Study into improvements for Autumn Glen Lodge

Red Deer County councillors support a feasibility study on the future of Autumn Glen Lodge in Innisfail but would like to see the cost-sharing formula change.

Red Deer County councillors support a feasibility study on the future of Autumn Glen Lodge in Innisfail but would like to see the cost-sharing formula change.

Councillors agreed to support a feasibility study being done for the lodge during their meeting on Tuesday. The county will contribute $78,876 for the study, or 78 per cent of the total cost of $99,340.

The cost-sharing arrangement has been in place since 1959, when the county entered into an agreement with the Department of Public Welfare and the towns of Sylvan Lake and Innisfail, as well as Villages of Bowden, Delburne, Elnora and Penhold. The agreement was to establish and maintain of the lodge, which is a home for elderly residents of those municipalities.

The Autumn Glen Lodge is managed by Parkland Foundation and as part of the agreement, it can requisition funds from the municipalities to cover expenses. The requisition is in proportion to each municipality’s assessment.

Since the original agreement, Sylvan Lake has been removed. County legislative service manager Nancy Lougheed said the municipality was never really part of the agreement due to distance and lack of local residents at the facility.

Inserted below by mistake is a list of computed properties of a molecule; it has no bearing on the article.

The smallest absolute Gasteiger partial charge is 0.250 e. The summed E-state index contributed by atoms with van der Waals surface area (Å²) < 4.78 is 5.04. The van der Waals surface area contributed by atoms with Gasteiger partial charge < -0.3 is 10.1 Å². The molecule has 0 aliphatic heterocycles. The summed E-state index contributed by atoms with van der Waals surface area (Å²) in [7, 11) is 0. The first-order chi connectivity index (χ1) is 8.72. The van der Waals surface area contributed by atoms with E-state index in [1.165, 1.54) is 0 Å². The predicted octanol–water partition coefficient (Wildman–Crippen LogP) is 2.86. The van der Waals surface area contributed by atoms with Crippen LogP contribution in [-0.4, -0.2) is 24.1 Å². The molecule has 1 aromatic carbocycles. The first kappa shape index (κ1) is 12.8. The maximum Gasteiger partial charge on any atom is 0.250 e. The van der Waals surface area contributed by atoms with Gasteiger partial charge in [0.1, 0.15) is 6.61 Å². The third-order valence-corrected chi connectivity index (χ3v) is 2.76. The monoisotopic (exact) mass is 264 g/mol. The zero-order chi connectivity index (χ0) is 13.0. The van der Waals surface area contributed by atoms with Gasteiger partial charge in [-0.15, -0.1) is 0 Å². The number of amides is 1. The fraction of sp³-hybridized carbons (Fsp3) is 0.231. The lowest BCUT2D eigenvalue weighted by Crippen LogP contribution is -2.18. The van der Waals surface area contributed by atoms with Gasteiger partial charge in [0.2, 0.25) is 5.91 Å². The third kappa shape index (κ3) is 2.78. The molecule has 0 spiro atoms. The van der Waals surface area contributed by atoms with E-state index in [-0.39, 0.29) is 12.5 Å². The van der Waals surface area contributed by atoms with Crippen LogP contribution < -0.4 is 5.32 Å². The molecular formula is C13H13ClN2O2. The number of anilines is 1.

As part of the agreement, Innisfail will pay $14,365, Penhold $3,080, Bowden $1,579, Delburne $1,122 and Elnora $318. Lougheed also said Innisfail’s contribution is not higher because the municipality has since added seniors housing in the community.

The feasibility study is being done to see if the lodge is sustainable in the future. The study would also define what upgrades need to be done to the aging facility.

The facility houses low-income seniors who either look after themselves or have a personal home care option. It has no medical staff. The 62 rooms were built in stages, with the first 32 erected in 1960, 10 in 1974 and 20 in 1984. The main complaint is that the rooms are outdated with little wheelchair accommodation and more than 40 rooms do not have a bath.

“I am very pleased to see this initiative take place,” said Councillor Don Nesbitt, who is also the county representative on the Parkland Foundation board. “It has served the community well for over 50 years but there needs to be some improvements for the people who reside there.”

There was some concern from other councillors over the cost-sharing agreement and that the assessment has changed based on population differences since 1959.

“The population was mostly in the county at that time and now we see that more of that population has moved to the bigger centres,” said Councillor George Gehrke. “I would like to see if the assessment would be different now and a cost-sharing agreement reflect that.”

Nesbitt said part of the facility may be salvaged and could possibly used for a kitchen and open area. Lougheed told councillors that if upgrades do go forward, the current cost-sharing agreement would be in effect.

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